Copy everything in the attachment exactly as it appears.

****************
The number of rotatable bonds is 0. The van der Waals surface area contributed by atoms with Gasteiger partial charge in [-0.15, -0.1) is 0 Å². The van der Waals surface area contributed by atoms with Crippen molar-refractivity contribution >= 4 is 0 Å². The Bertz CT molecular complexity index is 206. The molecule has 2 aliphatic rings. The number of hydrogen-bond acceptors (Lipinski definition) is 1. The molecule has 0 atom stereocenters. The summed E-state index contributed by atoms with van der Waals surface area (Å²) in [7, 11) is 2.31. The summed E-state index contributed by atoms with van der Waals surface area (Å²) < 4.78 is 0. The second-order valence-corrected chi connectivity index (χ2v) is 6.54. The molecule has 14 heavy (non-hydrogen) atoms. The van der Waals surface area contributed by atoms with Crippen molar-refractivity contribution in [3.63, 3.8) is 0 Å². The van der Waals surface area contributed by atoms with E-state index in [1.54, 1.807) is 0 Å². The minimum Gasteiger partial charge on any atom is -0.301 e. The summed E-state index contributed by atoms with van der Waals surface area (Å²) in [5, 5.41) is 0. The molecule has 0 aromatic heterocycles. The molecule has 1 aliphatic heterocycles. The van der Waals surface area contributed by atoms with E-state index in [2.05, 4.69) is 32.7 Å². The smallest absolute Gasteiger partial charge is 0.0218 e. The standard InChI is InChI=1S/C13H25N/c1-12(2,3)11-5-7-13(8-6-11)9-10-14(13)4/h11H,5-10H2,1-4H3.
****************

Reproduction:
The number of rotatable bonds is 0. The van der Waals surface area contributed by atoms with Gasteiger partial charge in [-0.15, -0.1) is 0 Å². The van der Waals surface area contributed by atoms with Crippen molar-refractivity contribution >= 4 is 0 Å². The Bertz CT molecular complexity index is 206. The molecule has 2 aliphatic rings. The number of hydrogen-bond acceptors (Lipinski definition) is 1. The molecule has 0 atom stereocenters. The summed E-state index contributed by atoms with van der Waals surface area (Å²) in [7, 11) is 2.31. The summed E-state index contributed by atoms with van der Waals surface area (Å²) < 4.78 is 0. The second-order valence-corrected chi connectivity index (χ2v) is 6.54. The molecule has 14 heavy (non-hydrogen) atoms. The van der Waals surface area contributed by atoms with Crippen molar-refractivity contribution in [3.63, 3.8) is 0 Å². The van der Waals surface area contributed by atoms with E-state index in [1.54, 1.807) is 0 Å². The minimum Gasteiger partial charge on any atom is -0.301 e. The summed E-state index contributed by atoms with van der Waals surface area (Å²) in [5, 5.41) is 0. The molecule has 0 aromatic heterocycles. The molecule has 1 aliphatic heterocycles. The van der Waals surface area contributed by atoms with E-state index in [2.05, 4.69) is 32.7 Å². The smallest absolute Gasteiger partial charge is 0.0218 e. The standard InChI is InChI=1S/C13H25N/c1-12(2,3)11-5-7-13(8-6-11)9-10-14(13)4/h11H,5-10H2,1-4H3.